May 28, 2012 / 6:28 AM / 8 years ago

India courts Myanmar as PM Singh makes historic visit

YANGON (Reuters) - India signed a raft of agreements with Myanmar on Monday in the first visit by an Indian leader in 25 years, aimed at shoring up its presence as rival countries line up to do business with its strategically located neighbour.

India's Prime Minister Manmohan Singh (R) and Myanmar's President Thein Sein inspect the guard of honour before their meeting in Naypyitaw May 28, 2012. REUTERS/Press Information Bureau of India/Handout

Manmohan Singh held talks with Myanmar’s reformist president, Thein Sein, in the capital Naypyitaw, where a $500 million line of credit to Myanmar was among 12 agreements signed, according to the foreign ministries of both countries.

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Singh’s trip comes as competition heats up between Asian powers keen to tap Myanmar’s abundant natural resources and its position as a regional crossroads. U.S. and European investors are also sizing up its potential following the recent suspension of most trade sanctions.

India’s advance on its eastern neighbour with offers of credit, the development of border regions, investment promotion and help on agricultural research comes after a year of dramatic reform in Myanmar that has opened it up to the outside world and started to reduce its dependence on China.

“The prime minister of India reiterated India’s readiness to extend all necessary assistance in accelerating the country’s democratic transition and developing the capacity of democratic institutions,” the two leaders said in a joint statement.

The two countries have had periods of difficult relations since they gained independence from Britain in the late 1940s.

India supported Myanmar’s pro-democracy opposition after the Myanmar military crushed a 1988 uprising. But later, apparently nervous about Myanmar’s close ties with China, India sought to mend fences with the Myanmar junta that ruled until last year.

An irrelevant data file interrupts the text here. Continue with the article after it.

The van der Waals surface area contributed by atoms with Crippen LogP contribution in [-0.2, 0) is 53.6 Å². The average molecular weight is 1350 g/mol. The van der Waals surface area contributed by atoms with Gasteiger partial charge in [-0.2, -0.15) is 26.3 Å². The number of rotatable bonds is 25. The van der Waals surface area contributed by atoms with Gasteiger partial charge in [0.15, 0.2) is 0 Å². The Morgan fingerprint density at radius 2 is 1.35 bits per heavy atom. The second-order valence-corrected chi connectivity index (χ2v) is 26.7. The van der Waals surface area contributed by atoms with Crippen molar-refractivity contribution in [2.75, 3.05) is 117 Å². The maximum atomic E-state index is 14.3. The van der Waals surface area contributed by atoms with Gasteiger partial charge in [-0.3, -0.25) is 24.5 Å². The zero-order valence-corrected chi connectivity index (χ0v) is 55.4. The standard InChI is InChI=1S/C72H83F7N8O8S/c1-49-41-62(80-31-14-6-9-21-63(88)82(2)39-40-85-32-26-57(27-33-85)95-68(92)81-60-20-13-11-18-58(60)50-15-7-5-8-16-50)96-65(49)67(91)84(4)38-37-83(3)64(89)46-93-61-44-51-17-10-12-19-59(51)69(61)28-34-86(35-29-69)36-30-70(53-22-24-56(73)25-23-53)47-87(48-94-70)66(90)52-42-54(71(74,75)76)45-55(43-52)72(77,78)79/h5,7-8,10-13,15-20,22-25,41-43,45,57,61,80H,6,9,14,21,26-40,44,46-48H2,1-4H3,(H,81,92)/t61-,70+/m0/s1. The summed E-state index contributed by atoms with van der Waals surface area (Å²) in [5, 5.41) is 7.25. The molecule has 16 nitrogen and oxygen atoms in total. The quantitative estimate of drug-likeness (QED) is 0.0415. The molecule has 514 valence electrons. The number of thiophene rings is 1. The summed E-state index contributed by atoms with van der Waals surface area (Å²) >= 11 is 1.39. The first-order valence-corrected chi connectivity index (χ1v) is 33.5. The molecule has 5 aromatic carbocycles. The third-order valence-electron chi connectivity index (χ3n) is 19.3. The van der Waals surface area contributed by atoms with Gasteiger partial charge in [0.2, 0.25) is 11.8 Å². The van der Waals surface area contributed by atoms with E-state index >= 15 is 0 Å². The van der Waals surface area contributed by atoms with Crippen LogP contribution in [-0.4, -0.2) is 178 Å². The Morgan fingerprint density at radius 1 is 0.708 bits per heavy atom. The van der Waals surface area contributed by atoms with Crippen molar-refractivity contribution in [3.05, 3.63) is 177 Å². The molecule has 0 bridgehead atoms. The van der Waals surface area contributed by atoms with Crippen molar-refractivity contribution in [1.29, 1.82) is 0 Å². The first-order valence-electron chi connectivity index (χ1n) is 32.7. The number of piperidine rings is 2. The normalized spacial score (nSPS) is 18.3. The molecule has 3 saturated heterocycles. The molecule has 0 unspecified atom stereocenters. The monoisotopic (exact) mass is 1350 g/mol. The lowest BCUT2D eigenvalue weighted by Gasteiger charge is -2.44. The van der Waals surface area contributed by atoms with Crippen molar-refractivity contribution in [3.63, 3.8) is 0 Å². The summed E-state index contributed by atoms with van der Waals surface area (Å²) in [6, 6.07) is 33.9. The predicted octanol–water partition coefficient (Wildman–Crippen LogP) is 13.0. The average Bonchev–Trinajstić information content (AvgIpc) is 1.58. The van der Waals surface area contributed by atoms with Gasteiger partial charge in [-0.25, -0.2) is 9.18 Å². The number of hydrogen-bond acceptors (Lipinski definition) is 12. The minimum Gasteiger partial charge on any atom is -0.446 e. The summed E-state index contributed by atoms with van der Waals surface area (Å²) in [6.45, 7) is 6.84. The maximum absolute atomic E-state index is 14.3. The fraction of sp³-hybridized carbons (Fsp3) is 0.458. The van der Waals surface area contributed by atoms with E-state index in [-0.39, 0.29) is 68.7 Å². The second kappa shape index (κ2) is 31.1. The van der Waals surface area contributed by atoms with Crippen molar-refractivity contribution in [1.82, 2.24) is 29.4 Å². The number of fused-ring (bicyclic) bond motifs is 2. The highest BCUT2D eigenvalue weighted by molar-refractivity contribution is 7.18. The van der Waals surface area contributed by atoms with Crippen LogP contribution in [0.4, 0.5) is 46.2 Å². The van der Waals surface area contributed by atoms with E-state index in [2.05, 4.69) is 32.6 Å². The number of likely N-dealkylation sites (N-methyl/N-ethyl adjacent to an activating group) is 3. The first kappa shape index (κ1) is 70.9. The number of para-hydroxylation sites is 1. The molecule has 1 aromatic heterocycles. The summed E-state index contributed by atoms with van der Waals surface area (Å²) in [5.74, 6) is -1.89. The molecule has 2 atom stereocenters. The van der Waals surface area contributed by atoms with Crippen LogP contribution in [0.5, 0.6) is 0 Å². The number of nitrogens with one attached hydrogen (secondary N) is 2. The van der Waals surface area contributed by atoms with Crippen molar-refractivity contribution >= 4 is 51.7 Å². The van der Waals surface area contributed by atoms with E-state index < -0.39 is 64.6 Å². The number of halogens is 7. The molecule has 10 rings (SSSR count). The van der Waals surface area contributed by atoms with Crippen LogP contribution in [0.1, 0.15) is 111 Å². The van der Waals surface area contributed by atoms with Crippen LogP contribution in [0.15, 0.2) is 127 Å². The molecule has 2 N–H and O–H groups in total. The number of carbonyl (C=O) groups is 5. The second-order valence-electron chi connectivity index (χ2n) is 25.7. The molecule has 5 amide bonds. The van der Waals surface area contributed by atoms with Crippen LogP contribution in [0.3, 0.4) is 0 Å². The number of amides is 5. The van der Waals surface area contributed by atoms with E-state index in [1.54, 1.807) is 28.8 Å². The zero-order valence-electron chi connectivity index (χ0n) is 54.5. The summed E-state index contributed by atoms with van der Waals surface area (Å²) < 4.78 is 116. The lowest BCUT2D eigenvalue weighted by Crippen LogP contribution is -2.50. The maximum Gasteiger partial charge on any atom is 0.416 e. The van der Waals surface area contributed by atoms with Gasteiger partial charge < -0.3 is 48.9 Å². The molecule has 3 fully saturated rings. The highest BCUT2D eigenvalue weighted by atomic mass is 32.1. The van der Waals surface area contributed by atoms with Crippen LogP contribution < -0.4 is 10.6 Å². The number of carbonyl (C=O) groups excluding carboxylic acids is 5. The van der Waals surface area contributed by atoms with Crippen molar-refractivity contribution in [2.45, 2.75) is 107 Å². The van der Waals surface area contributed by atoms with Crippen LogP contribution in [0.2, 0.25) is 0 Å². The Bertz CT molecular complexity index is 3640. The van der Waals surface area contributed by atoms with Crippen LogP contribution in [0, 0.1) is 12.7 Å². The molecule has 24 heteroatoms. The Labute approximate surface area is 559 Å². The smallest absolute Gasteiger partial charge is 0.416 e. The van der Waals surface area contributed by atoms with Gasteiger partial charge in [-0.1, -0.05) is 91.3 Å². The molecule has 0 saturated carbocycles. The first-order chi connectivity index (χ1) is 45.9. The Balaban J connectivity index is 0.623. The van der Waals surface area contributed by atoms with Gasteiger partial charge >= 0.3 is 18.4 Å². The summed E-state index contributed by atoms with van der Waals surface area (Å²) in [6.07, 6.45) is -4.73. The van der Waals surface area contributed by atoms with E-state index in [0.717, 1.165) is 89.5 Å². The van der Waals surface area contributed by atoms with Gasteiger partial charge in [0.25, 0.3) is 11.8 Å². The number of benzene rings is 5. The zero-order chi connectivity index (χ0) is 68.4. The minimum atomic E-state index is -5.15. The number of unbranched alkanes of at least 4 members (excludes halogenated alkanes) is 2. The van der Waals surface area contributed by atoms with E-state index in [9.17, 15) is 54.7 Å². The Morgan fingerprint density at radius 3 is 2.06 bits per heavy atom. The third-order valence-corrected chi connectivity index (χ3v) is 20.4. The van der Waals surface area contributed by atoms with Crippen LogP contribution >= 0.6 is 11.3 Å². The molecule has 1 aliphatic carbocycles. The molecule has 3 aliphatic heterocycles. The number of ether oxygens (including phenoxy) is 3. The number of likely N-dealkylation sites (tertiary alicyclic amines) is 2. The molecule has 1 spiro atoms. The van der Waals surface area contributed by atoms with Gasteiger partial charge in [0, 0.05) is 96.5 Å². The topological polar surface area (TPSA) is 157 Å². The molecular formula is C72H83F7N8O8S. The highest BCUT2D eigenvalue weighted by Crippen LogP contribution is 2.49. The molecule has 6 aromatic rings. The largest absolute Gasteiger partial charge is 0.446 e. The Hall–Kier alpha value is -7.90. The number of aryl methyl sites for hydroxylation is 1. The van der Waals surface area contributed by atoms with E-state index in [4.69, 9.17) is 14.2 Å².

The two leaders agreed to enhance transport links along their border to facilitate trade and tourism and said they would look into strengthening air, rail and shipping links.

As well as the energy sector, the agreement mentioned possible Indian investment in infrastructure projects such as the Dawei port being developed by top Thai construction firm Italian-Thai Development Pcl.

Two-way trade with India, Myanmar’s third-biggest export market after China and Thailand, is expected to swell to $2 billion from $1.4 billion within two years, according to Myanmar’s government.


State-run Indian explorer Oil and Natural Gas Corporation Ltd and tractor maker Escorts Ltd are looking to expand operations there, while Tata Motors, which makes the ultra-cheap Nano and owns Jaguar Land Rover, said on Monday it had signed a deal with Myanmar’s Apex Greatest Industrial (AGI) to distribute its vehicles in the country.

India is also funding the construction of a port in the western Myanmar town of Sittwe, part of a $214 million river and road network that will carve a trade route to India’s landlocked northeast. The project employs 600 Myanmar workers.

The leaders said in the statement they would work to remove impediments to trade and facilitate banking. They said their central banks would soon sign a memorandum of understanding on “currency arrangements”. They gave no details.

The moves to boost business ties in Myanmar come after decades of rocky relations in which their trade dwindled.

The military junta that seized power in Myanmar in 1962 nationalised Indian businesses and expelled tens of thousands of ethnic Indians. Ties were further dented when India gave sanctuary to pro-democracy activists after troops crushed the 1988 uprising.

Singh was due to meet Nobel laureate and recently elected parliamentarian Aung San Suu Kyi in the commercial capital, Yangon, on Tuesday.

Singh’s trip comes after visits to Myanmar by the leaders of Britain, South Korea, Thailand and Malaysia, as well as U.S. Secretary of State Hillary Clinton.

Reporting by Aung Hla Tun in Yangon and Satarupa Bhattacharjya in New Delhi; Writing by Martin Petty; Editing by Alan Raybould and Robert Birsel

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